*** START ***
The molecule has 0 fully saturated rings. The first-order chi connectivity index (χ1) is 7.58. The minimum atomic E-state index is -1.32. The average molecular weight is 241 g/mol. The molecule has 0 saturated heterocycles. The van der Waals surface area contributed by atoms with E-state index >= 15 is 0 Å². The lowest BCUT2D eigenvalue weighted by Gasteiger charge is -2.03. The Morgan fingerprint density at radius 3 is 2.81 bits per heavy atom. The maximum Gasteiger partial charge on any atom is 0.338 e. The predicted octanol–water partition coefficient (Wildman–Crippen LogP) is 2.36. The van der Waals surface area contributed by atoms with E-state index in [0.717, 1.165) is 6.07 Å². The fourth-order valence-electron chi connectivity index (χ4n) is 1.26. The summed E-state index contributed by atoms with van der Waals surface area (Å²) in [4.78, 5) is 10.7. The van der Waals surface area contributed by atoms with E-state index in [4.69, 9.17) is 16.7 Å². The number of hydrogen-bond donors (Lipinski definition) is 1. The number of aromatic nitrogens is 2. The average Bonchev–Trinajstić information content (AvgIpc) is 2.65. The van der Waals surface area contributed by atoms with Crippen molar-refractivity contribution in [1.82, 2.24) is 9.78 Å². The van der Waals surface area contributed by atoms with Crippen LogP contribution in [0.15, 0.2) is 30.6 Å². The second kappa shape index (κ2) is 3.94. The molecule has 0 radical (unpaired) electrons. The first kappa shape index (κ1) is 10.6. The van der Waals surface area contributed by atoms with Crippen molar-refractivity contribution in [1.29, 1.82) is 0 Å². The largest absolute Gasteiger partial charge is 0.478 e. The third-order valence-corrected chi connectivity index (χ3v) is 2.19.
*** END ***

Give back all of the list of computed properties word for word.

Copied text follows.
The molecule has 0 fully saturated rings. The first-order chi connectivity index (χ1) is 7.58. The minimum atomic E-state index is -1.32. The average molecular weight is 241 g/mol. The molecule has 0 saturated heterocycles. The van der Waals surface area contributed by atoms with E-state index >= 15 is 0 Å². The lowest BCUT2D eigenvalue weighted by Gasteiger charge is -2.03. The Morgan fingerprint density at radius 3 is 2.81 bits per heavy atom. The maximum Gasteiger partial charge on any atom is 0.338 e. The predicted octanol–water partition coefficient (Wildman–Crippen LogP) is 2.36. The van der Waals surface area contributed by atoms with E-state index in [0.717, 1.165) is 6.07 Å². The fourth-order valence-electron chi connectivity index (χ4n) is 1.26. The summed E-state index contributed by atoms with van der Waals surface area (Å²) in [4.78, 5) is 10.7. The van der Waals surface area contributed by atoms with E-state index in [4.69, 9.17) is 16.7 Å². The number of hydrogen-bond donors (Lipinski definition) is 1. The number of aromatic nitrogens is 2. The average Bonchev–Trinajstić information content (AvgIpc) is 2.65. The van der Waals surface area contributed by atoms with Crippen molar-refractivity contribution in [1.82, 2.24) is 9.78 Å². The van der Waals surface area contributed by atoms with Crippen LogP contribution in [0.15, 0.2) is 30.6 Å². The second kappa shape index (κ2) is 3.94. The molecule has 0 radical (unpaired) electrons. The first kappa shape index (κ1) is 10.6. The van der Waals surface area contributed by atoms with Crippen molar-refractivity contribution in [1.29, 1.82) is 0 Å². The largest absolute Gasteiger partial charge is 0.478 e. The third-order valence-corrected chi connectivity index (χ3v) is 2.19.